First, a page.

Gianlorenzo Dionigi, MD, FACS, 1st Division of General Surgery, Research Center for Endocrine Surgery, Department of Surgical Sciences and, Human Morphology, University of Insubria (Varese-Como), Varese, Italy, Matteo Lavazza, MD, 1st Division of General Surgery, Research Center for Endocrine Surgery, Department of Surgical Sciences and, Human Morphology, University of Insubria (Varese-Como), Varese, Italy, Alessandro Bacuzzi, MD, Division of Anesthesia, Ospedale di Circolo, Fondazione Macchi, Varese, Italy, Davide Inversini, MD, 1st Division of General Surgery, Research Center for Endocrine Surgery, Department of Surgical Sciences and, Human Morphology, University of Insubria (Varese-Como), Varese, Italy, Vincenzo Pappalardo, MD, 1st Division of General Surgery, Research Center for Endocrine Surgery, Department of Surgical Sciences and, Human Morphology, University of Insubria (Varese-Como), Varese, Italy, Ralph P. Tufano, MBA, MD, Division of Head and, Neck Endocrine Surgery, Department of Otolaryngology-Head, and Neck Surgery, Johns Hopkins University School of Medicine, Baltimore, Maryland, Hoon Yub Kim, MD, PHD, Department of Surgery, KUMC Thyroid Center, Korea University College of Medicine, Seoul, Korea, Angkoon Anuwong, MD, Minimally Invasive and, Endocrine Surgery Division, Department of Surgery, Police General Hospital, Bangkok, Thailand

824

ORDER

 

Abstract


We depict the transoral endoscopic thyroidectomy vestibular approach (TOETVA). Patient selection criteria are (1) ultrasonographically (US) estimated thyroid diameter no larger than 10cm, (2) US estimated gland volume ≤45mL, (3) nodule size ≤5mm, (4) a benign tumor, such as a thyroid cyst, single-nodular goiter, or multinodular goiter, (5) follicular neoplasm, and (6) papillary microcarcinoma without evidence of metastasis. TOETVA is carried out through a three-port technique placed at the oral vestibule, one 10mm port for 30° endoscope and two additional 5mm ports for dissecting and coagulating instruments. CO2 insufflation pressure is set at 6mmHg. An anterior cervical subplatysmal space is created from the oral vestibule down to the sternal notch, laterally to the sternocleidomastoid muscles bilaterally. Thyroidectomy is done fully endoscopically using conventional endoscopic instruments. Intraoperative neuromonitoring is used for identification and dissecting and monitoring both the superior and inferior laryngeal nerves.

 

Order Digital ePrint:

PDF Format - $77.00

 

1 Year Subscription

including this article:

Online PDF - $399.00

 

 

Radiofrequency Procedure (SECCA®) for Fecal Incontinence: One-Year Experience
Marco Frascio, MD, Professor of Surgery, Department of Surgical Sciences and Integrated Methodologies, School of Medical and Pharmaceutical Sciences, University of Genoa, Genoa, Italy, Cesare Stabilini, MD, PhD, Research Fellow, Department of Surgical Sciences and Integrated Methodologies, School of Medical and Pharmaceutical Sciences, University of Genoa, Genoa, Italy, Marco Casaccia, MD, Professor of Surgery, Department of Surgical Sciences and Integrated Methodologies, School of Medical and Pharmaceutical Sciences, University of Genoa, Genoa, Italy, Tommaso Testa, MD, Department of Surgical Sciences and Integrated Methodologies, School of Medical and Pharmaceutical Sciences, University of Genoa, Genoa, Italy, Rosario Fornaro, MD, Research Fellow, Department of Surgical Sciences and Integrated Methodologies, School of Medical and Pharmaceutical Sciences, University of Genoa, Genoa, Italy, Maria Caterina Parodi, MD, Department of Gastroenterology and Digestive Endoscopy, San Martino Hospital, Genoa, Italy, Ciro Marrone, MD, Department of Gastroenterology and Digestive Endoscopy, San Martino Hospital, Genoa, Italy, Ezio Gianetta, MD, Professor of Surgery, Department of Surgical Sciences and Integrated Methodologies, School of Medical and Pharmaceutical Sciences, University of Genoa, Genoa, Italy, Francesca Mandolfino, MD, PhD, Department of Surgical Sciences and Integrated Methodologies, School of Medical and Pharmaceutical Sciences, University of Genoa, Genoa, Italy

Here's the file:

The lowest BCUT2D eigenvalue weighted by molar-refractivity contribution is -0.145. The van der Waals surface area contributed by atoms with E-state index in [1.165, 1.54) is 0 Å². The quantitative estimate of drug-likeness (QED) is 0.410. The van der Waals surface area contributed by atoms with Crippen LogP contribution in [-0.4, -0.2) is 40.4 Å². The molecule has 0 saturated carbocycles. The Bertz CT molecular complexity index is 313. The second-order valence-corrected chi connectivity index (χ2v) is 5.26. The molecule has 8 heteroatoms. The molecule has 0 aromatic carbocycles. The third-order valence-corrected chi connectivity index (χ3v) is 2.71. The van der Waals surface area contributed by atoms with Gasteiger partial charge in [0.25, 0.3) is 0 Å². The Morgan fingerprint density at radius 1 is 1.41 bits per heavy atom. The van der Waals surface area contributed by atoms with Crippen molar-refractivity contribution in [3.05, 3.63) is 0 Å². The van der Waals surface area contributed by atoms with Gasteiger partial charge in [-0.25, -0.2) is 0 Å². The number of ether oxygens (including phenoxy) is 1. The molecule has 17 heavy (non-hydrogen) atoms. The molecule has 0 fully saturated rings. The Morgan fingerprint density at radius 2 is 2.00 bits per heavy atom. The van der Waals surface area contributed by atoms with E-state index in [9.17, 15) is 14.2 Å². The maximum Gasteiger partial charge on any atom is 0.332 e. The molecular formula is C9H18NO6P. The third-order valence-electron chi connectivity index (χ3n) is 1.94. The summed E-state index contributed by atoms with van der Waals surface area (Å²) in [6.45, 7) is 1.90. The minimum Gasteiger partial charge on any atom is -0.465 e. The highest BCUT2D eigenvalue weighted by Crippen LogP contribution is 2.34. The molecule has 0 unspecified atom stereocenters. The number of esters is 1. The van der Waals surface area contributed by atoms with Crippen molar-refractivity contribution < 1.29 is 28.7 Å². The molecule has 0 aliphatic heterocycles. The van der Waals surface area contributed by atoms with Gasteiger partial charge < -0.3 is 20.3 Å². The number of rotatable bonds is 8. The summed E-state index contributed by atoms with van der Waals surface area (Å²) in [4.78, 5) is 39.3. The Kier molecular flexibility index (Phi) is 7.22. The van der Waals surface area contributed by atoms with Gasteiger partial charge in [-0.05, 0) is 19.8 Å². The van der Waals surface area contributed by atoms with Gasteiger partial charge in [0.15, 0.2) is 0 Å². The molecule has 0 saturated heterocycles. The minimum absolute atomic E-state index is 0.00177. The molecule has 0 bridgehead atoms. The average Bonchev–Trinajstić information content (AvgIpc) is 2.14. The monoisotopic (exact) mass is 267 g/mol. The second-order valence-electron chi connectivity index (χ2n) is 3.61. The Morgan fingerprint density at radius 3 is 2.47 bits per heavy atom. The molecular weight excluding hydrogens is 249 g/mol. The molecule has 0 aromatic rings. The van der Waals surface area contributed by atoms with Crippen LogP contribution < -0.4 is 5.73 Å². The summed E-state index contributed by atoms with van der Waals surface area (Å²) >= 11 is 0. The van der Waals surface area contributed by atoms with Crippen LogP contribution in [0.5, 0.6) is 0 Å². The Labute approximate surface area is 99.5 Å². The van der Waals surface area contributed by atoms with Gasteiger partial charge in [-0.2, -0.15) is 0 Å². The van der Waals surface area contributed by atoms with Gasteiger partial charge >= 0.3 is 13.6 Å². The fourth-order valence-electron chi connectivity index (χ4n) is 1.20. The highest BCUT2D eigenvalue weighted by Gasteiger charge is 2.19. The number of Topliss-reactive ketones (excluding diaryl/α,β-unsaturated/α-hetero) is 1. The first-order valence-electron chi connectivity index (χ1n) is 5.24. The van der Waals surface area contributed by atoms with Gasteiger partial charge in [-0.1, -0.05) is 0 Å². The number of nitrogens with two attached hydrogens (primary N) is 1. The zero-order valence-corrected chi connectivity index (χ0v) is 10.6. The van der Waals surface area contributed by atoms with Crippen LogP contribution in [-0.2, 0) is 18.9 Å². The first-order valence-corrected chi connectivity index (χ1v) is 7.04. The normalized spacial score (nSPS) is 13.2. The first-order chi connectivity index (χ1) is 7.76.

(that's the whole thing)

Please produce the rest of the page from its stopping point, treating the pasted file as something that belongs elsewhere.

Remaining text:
810

ORDER

 

Abstract


Introduction: Radiofrequency is a treatment option for patients suffering from fecal incontinence.
Objective: To assess the one-year follow-up results following the radiofrequency procedure for fecal incontinence.
Design: Prospective, single-center, observational study. Materials and Methods: Twenty-one patients underwent the SECCA® radiofrequency procedure, 19 of who completed the one-year of follow-up (Cleveland Clinic Florida Fecal Incontinence score, Fecal Incontinence Quality of Life Scale (FIQoL), anorectal manometry, and endoanal ultrasound).
Main Outcome Measures: Any change in the Fecal Incontinence Score or Fecal Incontinence Quality of Life scales post SECCA® radiofrequency procedure.
Results: The mean Fecal Incontinence Score significantly improved at three months’ follow-up from 14.5 prior to treatment to 11.9 post-treatment, and was maintained at six months (12). A slight decrease was observed at one year (12.9), which had no impact on the global satisfaction. During the same period, only 1/4 subsets of the Fecal Incontinence Quality of Life score improved. Manometry and endoanal ultrasound did not show significant changes post procedure.
Limitations: Limited number of patients.
Conclusions: Radiofrequency is a valid treatment option for patients with mild-to-moderate fecal incontinence. This treatment has demonstrated clinically significant improvements in symptoms, as demonstrated by statistically significant reductions in the Fecal Incontinence Score as well as significant improvements in Fecal Incontinence Quality of Life scores at six months, with a slight, though not clinically significant, decrease at one year follow-up.

 

Order Digital ePrint:

PDF Format - $77.00

 

1 Year Subscription

including this article:

Online PDF - $399.00

 

 

The Role of Fluorescent Angiography in Anastomotic Leaks
Sarath Sujatha-Bhaskar, MD, Resident Physician, University of California, Irvine School of Medicine, Orange, California, Mehraneh D. Jafari, MD, Health Sciences Assistant Clinical Professor, University of California, Irvine School of Medicine, Orange, California, Michael J. Stamos, MD, Interim Dean/ Professor of Surgery, John E. Connolly Endowed Chair, University of California, Irvine School of Medicine, Orange, California